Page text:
NHS 608x376

NHS Faces Difficult Winter As Demand For Care Increases

NHS_608x376Big rises in demand for health care mean the NHS is heading into winter with its finances under pressure and performance against several key indicators at their worst level for more than a decade, according to the latest Quarterly Monitoring Report (QMR) from The King’s Fund.

The report, which covers the period July to September, shows that the NHS is now treating more patients than ever before. Increasing demand for services is reflected in the number of GP referrals, which increased by about three per cent over the last year, while emergency admissions via A&E are four per cent higher than the same quarter last year.

This is putting increasing pressure on NHS services, which are struggling to maintain standards of care as a result. The QMR shows:

  •   9.4 per cent of those attending A&E waited more than four hours, which is the worst performance for this time of year for more than a decade
  •   9.4 per cent of patients waited longer than 18 weeks to begin hospital treatment, the worst performance since targets were revised in 2012
  •   July to September saw a record high of 568,774 bed days lost as a result of delays in discharging patients from hospital; this is 29 per cent higher than in the same quarter last year.

The rise in the number of delayed discharges underlines the impact on the NHS of cuts to social care budgets and other problems in co-ordinating care. The critical state of social care has led a number of health organisations, including The King’s Fund, to call for the Chancellor to make more money available for social care in next week’s Autumn Statement.

2016/17 is meant to be the year the NHS stabilises its finances but this is also proving a challenge with nearly a third of NHS trusts forecasting that they will miss their `control totals’ (new financial targets set for each NHS organisation). This is up from 13 per cent in the last quarter.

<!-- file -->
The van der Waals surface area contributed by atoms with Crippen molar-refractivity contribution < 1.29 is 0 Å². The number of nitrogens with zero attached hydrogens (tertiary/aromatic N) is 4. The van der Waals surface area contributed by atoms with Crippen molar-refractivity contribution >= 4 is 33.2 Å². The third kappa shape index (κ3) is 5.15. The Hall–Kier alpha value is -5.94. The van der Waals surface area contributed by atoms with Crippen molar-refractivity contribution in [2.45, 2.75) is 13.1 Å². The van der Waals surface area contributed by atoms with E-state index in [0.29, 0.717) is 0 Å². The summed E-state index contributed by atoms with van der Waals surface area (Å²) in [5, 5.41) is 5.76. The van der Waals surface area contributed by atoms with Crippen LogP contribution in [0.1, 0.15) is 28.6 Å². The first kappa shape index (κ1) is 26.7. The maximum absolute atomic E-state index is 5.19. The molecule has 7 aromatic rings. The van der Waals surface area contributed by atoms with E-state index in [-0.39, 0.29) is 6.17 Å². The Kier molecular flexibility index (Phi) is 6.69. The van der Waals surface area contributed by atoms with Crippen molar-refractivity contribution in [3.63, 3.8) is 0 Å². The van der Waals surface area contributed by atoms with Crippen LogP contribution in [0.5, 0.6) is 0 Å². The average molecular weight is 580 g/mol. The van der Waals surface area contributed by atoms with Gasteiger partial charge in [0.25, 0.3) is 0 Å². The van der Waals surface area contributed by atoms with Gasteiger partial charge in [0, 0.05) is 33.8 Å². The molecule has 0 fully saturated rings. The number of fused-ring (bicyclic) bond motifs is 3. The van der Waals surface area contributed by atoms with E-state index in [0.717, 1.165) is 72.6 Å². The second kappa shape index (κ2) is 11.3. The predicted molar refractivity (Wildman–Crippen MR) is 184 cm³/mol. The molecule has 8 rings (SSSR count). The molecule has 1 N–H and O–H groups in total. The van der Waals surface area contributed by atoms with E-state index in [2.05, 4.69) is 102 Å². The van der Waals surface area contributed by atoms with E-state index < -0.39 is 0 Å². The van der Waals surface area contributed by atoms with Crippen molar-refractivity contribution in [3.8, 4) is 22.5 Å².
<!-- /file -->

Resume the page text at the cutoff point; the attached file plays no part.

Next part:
While most CCGs continue to forecast surpluses and have also set aside one per cent of their budget in a ‘risk reserve’ to help manage NHS deficits, 20 per cent of CCGs say they are relying on this money being released to meet their own financial targets and over 70 per cent are concerned about meeting efficiency targets. This creates the risk that the position may worsen later in the year.

For the first time, the QMR includes analysis of demand and activity in general practice. Analysis of data from more than 200 practices shows an almost 10 per cent increase in patient contacts (including telephone consultations) over the past two years, confirming the huge pressures on general practice.

Chris Ham, Chief Executive of The King’s Fund, said: ‘The NHS is treating more patients than ever before, and these findings show that rising demand is putting its services under increasing pressure.

‘The NHS needs to redouble efforts to manage demand and this will require investment in out-of-hospital services via the sustainability and transformation plans now being developed across England.

‘The most pressing priority for next week’s Autumn Statement is to provide more funding for social care, following years of budget cuts. Not only would this benefit some of the most vulnerable people in society, but it would also help relieve pressure on the NHS.’














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